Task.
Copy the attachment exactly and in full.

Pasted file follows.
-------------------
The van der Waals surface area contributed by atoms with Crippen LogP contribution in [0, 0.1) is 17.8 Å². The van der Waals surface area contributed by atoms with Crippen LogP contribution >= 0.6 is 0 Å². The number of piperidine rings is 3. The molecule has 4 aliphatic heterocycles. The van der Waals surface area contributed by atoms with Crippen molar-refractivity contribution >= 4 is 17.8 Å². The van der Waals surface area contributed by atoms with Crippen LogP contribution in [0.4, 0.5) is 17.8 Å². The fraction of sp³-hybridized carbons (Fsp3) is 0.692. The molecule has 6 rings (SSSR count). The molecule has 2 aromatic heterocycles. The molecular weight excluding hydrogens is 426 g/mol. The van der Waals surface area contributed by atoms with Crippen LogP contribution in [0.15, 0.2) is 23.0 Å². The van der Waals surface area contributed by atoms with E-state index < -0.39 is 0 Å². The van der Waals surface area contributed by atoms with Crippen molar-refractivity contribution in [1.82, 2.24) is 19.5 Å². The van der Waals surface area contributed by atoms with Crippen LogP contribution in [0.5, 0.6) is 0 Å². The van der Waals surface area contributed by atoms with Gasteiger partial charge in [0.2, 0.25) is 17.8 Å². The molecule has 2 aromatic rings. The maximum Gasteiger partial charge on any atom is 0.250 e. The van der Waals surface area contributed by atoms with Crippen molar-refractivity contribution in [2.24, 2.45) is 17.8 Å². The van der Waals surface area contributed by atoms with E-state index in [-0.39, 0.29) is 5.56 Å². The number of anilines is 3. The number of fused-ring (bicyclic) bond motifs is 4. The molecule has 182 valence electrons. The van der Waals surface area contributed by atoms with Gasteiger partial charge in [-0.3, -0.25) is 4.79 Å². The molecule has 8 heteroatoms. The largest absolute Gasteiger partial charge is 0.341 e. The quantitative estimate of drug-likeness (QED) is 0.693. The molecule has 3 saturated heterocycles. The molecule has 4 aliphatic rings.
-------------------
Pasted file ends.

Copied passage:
The van der Waals surface area contributed by atoms with Crippen LogP contribution in [0, 0.1) is 17.8 Å². The van der Waals surface area contributed by atoms with Crippen LogP contribution >= 0.6 is 0 Å². The number of piperidine rings is 3. The molecule has 4 aliphatic heterocycles. The van der Waals surface area contributed by atoms with Crippen molar-refractivity contribution >= 4 is 17.8 Å². The van der Waals surface area contributed by atoms with Crippen LogP contribution in [0.4, 0.5) is 17.8 Å². The fraction of sp³-hybridized carbons (Fsp3) is 0.692. The molecule has 6 rings (SSSR count). The molecule has 2 aromatic heterocycles. The molecular weight excluding hydrogens is 426 g/mol. The van der Waals surface area contributed by atoms with Crippen LogP contribution in [0.15, 0.2) is 23.0 Å². The van der Waals surface area contributed by atoms with E-state index < -0.39 is 0 Å². The van der Waals surface area contributed by atoms with Crippen molar-refractivity contribution in [1.82, 2.24) is 19.5 Å². The van der Waals surface area contributed by atoms with Crippen LogP contribution in [0.5, 0.6) is 0 Å². The van der Waals surface area contributed by atoms with Gasteiger partial charge in [0.2, 0.25) is 17.8 Å². The molecule has 2 aromatic rings. The maximum Gasteiger partial charge on any atom is 0.250 e. The van der Waals surface area contributed by atoms with Crippen molar-refractivity contribution in [2.24, 2.45) is 17.8 Å². The van der Waals surface area contributed by atoms with E-state index in [-0.39, 0.29) is 5.56 Å². The number of anilines is 3. The number of fused-ring (bicyclic) bond motifs is 4. The molecule has 182 valence electrons. The van der Waals surface area contributed by atoms with Gasteiger partial charge in [-0.3, -0.25) is 4.79 Å². The molecule has 8 heteroatoms. The largest absolute Gasteiger partial charge is 0.341 e. The quantitative estimate of drug-likeness (QED) is 0.693. The molecule has 3 saturated heterocycles. The molecule has 4 aliphatic rings.